This post has been republished via RSS; it originally appeared at: Microsoft Tech Community - Latest Blogs - .
Contributed by: Rafael Salas
Moneo is Microsoft’s solution for characterizing hardware on distributed systems. To learn the basics of Moneo please visit the previous blogpost HERE
We’ve recently expanded Moneo to include CPU, Memory, and Ethernet by default. This unlocks new optimization experiences for MPI workloads. We can observe how CPU and IB traffic interplay on a single node or a collection of nodes to see if the rank design should be changed. If the pre-configured metrics still don’t provide the time series telemetry needed then we also offer custom metrics, which are anything that can be polled on the node as a function call.
Moneo works well alongside a compute cluster enabled with any job scheduler. A recommended solution in Azure is deploying a SLURM cluster using Azure Cyclecloud and enabling Moneo (Documentation for deployment resides HERE). SLURM offers a scheduling interface to the end-user. Azure Cyclecloud provides dynamic resources as needed by the SLURM scheduling environment and Moneo takes us through the last mile to show the underlying resource consumption by the jobs.
Let’s look at how managing and troubleshooting a deep learning workload might look using Moneo and SLURM in Azure. A managed environment is deployed in Azure using ND A100 v4 VMs optimized for deep learning workloads. In Moneo, all the nodes are emitting telemetry to the database and a Graphana-enabled webhost is serving the different cluster view. A neural-network training job lands on the cluster and uses NCCL collectives to synchronize the computation across the grid. You can see the cycling of the resource consumption across compute iterations.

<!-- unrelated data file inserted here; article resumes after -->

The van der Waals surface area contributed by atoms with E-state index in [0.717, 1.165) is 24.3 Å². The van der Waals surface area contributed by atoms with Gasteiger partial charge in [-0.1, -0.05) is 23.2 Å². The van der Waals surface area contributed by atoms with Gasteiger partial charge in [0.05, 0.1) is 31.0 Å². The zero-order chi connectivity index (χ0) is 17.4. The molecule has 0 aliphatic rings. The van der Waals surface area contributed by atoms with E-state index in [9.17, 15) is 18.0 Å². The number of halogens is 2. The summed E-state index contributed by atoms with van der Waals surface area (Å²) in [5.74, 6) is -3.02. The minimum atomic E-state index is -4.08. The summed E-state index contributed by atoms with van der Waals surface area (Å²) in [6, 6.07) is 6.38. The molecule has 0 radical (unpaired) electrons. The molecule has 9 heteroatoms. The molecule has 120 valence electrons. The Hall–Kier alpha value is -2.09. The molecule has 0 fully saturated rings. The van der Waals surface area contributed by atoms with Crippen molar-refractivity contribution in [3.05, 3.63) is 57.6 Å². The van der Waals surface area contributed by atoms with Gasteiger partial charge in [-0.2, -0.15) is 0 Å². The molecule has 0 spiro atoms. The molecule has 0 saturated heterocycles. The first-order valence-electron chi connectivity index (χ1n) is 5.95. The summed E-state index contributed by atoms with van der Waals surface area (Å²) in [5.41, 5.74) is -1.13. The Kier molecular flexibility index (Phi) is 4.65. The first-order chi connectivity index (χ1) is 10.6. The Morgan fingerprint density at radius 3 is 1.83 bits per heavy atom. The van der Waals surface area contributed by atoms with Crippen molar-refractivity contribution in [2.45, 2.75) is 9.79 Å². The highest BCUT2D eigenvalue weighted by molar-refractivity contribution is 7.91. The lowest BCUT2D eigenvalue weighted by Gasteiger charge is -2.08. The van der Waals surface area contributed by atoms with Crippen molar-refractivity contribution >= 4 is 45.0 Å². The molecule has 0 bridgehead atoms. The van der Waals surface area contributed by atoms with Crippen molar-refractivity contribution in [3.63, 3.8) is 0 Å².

The primary cluster wide view delves into various metrics around GPU utilization, memory utilization, GPU power, max throttle code. It is extremely useful when trying to understand the health of all the nodes at a glance. For Example, the diagram below shows how the node circled in red is running hotter than the other. This lens can further be narrowed to only show nodes that are working on a particular job as defined by a host file.
Fig 1: Cluster wide view showing an outlier node
The detailed view of Moneo helps narrow in on the specifics. For Example, in the diagram below we can see that the outlier node above while running hot is not throttling. Moneo helps give a good understanding of how well the system is performing.
Fig 2: Outlier node running hotter than others
Using Moneo you can easily narrow down scenarios like a zombie process i.e. the job has ended, but a process is still running on a node. The primary cluster wide view can help narrow down on the specifics
Fig 3: Zombie process
Looking at the detailed view below, we can easily narrow down the node that still has a process running. This is especially useful when running a workload on hundreds of nodes.
To learn more about Moneo and see it in action, come visit our booth at SC (2433).